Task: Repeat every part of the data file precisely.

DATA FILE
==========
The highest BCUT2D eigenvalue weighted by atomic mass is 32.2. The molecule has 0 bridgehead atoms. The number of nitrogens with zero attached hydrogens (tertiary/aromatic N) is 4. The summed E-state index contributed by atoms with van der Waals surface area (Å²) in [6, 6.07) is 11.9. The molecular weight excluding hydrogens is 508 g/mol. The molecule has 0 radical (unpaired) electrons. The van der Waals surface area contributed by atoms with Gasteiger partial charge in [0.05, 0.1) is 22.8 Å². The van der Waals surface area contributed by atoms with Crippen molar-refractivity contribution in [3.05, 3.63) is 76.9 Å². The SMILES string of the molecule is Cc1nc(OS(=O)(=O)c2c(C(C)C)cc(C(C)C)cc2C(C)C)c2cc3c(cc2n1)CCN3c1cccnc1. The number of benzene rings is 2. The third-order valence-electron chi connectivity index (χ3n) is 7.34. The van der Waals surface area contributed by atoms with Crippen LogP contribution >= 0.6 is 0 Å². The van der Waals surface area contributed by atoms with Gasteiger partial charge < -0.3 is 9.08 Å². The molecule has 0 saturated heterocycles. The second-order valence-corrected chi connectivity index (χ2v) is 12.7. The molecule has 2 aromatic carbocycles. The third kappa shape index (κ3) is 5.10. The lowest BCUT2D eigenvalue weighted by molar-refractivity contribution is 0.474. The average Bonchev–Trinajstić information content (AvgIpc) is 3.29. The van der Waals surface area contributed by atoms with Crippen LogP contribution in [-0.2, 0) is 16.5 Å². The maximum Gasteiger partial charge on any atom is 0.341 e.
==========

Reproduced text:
The highest BCUT2D eigenvalue weighted by atomic mass is 32.2. The molecule has 0 bridgehead atoms. The number of nitrogens with zero attached hydrogens (tertiary/aromatic N) is 4. The summed E-state index contributed by atoms with van der Waals surface area (Å²) in [6, 6.07) is 11.9. The molecular weight excluding hydrogens is 508 g/mol. The molecule has 0 radical (unpaired) electrons. The van der Waals surface area contributed by atoms with Gasteiger partial charge in [0.05, 0.1) is 22.8 Å². The van der Waals surface area contributed by atoms with Crippen molar-refractivity contribution in [3.05, 3.63) is 76.9 Å². The SMILES string of the molecule is Cc1nc(OS(=O)(=O)c2c(C(C)C)cc(C(C)C)cc2C(C)C)c2cc3c(cc2n1)CCN3c1cccnc1. The number of benzene rings is 2. The third-order valence-electron chi connectivity index (χ3n) is 7.34. The van der Waals surface area contributed by atoms with Crippen LogP contribution >= 0.6 is 0 Å². The van der Waals surface area contributed by atoms with Gasteiger partial charge < -0.3 is 9.08 Å². The molecule has 0 saturated heterocycles. The second-order valence-corrected chi connectivity index (χ2v) is 12.7. The molecule has 2 aromatic carbocycles. The third kappa shape index (κ3) is 5.10. The lowest BCUT2D eigenvalue weighted by molar-refractivity contribution is 0.474. The average Bonchev–Trinajstić information content (AvgIpc) is 3.29. The van der Waals surface area contributed by atoms with Crippen LogP contribution in [-0.2, 0) is 16.5 Å². The maximum Gasteiger partial charge on any atom is 0.341 e.